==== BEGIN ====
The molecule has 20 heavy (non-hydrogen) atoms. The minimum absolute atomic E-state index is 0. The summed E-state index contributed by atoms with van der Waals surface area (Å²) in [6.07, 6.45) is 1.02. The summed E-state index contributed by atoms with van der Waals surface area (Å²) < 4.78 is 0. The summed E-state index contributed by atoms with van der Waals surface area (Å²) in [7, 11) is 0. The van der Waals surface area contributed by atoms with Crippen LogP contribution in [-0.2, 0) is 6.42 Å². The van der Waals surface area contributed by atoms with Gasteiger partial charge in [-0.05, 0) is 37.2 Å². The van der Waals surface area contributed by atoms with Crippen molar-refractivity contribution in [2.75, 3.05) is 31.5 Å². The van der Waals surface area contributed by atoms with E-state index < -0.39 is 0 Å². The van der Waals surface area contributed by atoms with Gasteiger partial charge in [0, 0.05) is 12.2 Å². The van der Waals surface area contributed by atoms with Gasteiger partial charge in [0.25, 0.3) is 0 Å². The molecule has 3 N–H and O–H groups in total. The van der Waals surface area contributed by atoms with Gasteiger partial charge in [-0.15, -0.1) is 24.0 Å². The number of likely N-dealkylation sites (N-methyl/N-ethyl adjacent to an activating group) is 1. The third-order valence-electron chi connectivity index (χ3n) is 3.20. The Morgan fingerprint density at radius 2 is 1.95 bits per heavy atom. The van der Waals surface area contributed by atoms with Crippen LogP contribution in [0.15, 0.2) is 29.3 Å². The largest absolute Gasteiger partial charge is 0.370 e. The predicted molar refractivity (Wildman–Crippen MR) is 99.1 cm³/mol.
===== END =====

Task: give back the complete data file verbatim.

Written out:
The molecule has 20 heavy (non-hydrogen) atoms. The minimum absolute atomic E-state index is 0. The summed E-state index contributed by atoms with van der Waals surface area (Å²) in [6.07, 6.45) is 1.02. The summed E-state index contributed by atoms with van der Waals surface area (Å²) < 4.78 is 0. The summed E-state index contributed by atoms with van der Waals surface area (Å²) in [7, 11) is 0. The van der Waals surface area contributed by atoms with Crippen LogP contribution in [-0.2, 0) is 6.42 Å². The van der Waals surface area contributed by atoms with Gasteiger partial charge in [-0.05, 0) is 37.2 Å². The van der Waals surface area contributed by atoms with Crippen molar-refractivity contribution in [2.75, 3.05) is 31.5 Å². The van der Waals surface area contributed by atoms with E-state index < -0.39 is 0 Å². The van der Waals surface area contributed by atoms with Gasteiger partial charge in [0, 0.05) is 12.2 Å². The van der Waals surface area contributed by atoms with Gasteiger partial charge in [0.25, 0.3) is 0 Å². The molecule has 3 N–H and O–H groups in total. The van der Waals surface area contributed by atoms with Gasteiger partial charge in [-0.15, -0.1) is 24.0 Å². The number of likely N-dealkylation sites (N-methyl/N-ethyl adjacent to an activating group) is 1. The third-order valence-electron chi connectivity index (χ3n) is 3.20. The Morgan fingerprint density at radius 2 is 1.95 bits per heavy atom. The van der Waals surface area contributed by atoms with Crippen LogP contribution in [0.15, 0.2) is 29.3 Å². The largest absolute Gasteiger partial charge is 0.370 e. The predicted molar refractivity (Wildman–Crippen MR) is 99.1 cm³/mol.